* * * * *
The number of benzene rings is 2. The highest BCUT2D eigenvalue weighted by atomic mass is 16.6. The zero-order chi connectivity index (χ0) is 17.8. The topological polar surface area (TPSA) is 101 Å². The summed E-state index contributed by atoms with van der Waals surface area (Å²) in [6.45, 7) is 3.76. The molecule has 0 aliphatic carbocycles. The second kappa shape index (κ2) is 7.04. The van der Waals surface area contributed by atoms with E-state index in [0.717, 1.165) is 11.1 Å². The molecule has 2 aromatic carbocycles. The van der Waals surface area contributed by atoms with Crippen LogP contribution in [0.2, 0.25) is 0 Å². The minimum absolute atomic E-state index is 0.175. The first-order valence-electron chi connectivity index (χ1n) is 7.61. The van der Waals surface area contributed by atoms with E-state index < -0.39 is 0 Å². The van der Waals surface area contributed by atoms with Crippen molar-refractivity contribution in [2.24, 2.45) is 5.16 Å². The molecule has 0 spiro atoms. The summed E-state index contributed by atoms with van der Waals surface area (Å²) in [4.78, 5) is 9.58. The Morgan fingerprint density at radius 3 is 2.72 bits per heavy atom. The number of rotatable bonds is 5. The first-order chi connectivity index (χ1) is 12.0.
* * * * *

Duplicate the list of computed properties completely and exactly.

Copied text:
The number of benzene rings is 2. The highest BCUT2D eigenvalue weighted by atomic mass is 16.6. The zero-order chi connectivity index (χ0) is 17.8. The topological polar surface area (TPSA) is 101 Å². The summed E-state index contributed by atoms with van der Waals surface area (Å²) in [6.45, 7) is 3.76. The molecule has 0 aliphatic carbocycles. The second kappa shape index (κ2) is 7.04. The van der Waals surface area contributed by atoms with E-state index in [0.717, 1.165) is 11.1 Å². The molecule has 2 aromatic carbocycles. The van der Waals surface area contributed by atoms with Crippen LogP contribution in [0.2, 0.25) is 0 Å². The minimum absolute atomic E-state index is 0.175. The first-order valence-electron chi connectivity index (χ1n) is 7.61. The van der Waals surface area contributed by atoms with E-state index < -0.39 is 0 Å². The van der Waals surface area contributed by atoms with Crippen molar-refractivity contribution in [2.24, 2.45) is 5.16 Å². The molecule has 0 spiro atoms. The summed E-state index contributed by atoms with van der Waals surface area (Å²) in [4.78, 5) is 9.58. The Morgan fingerprint density at radius 3 is 2.72 bits per heavy atom. The number of rotatable bonds is 5. The first-order chi connectivity index (χ1) is 12.0.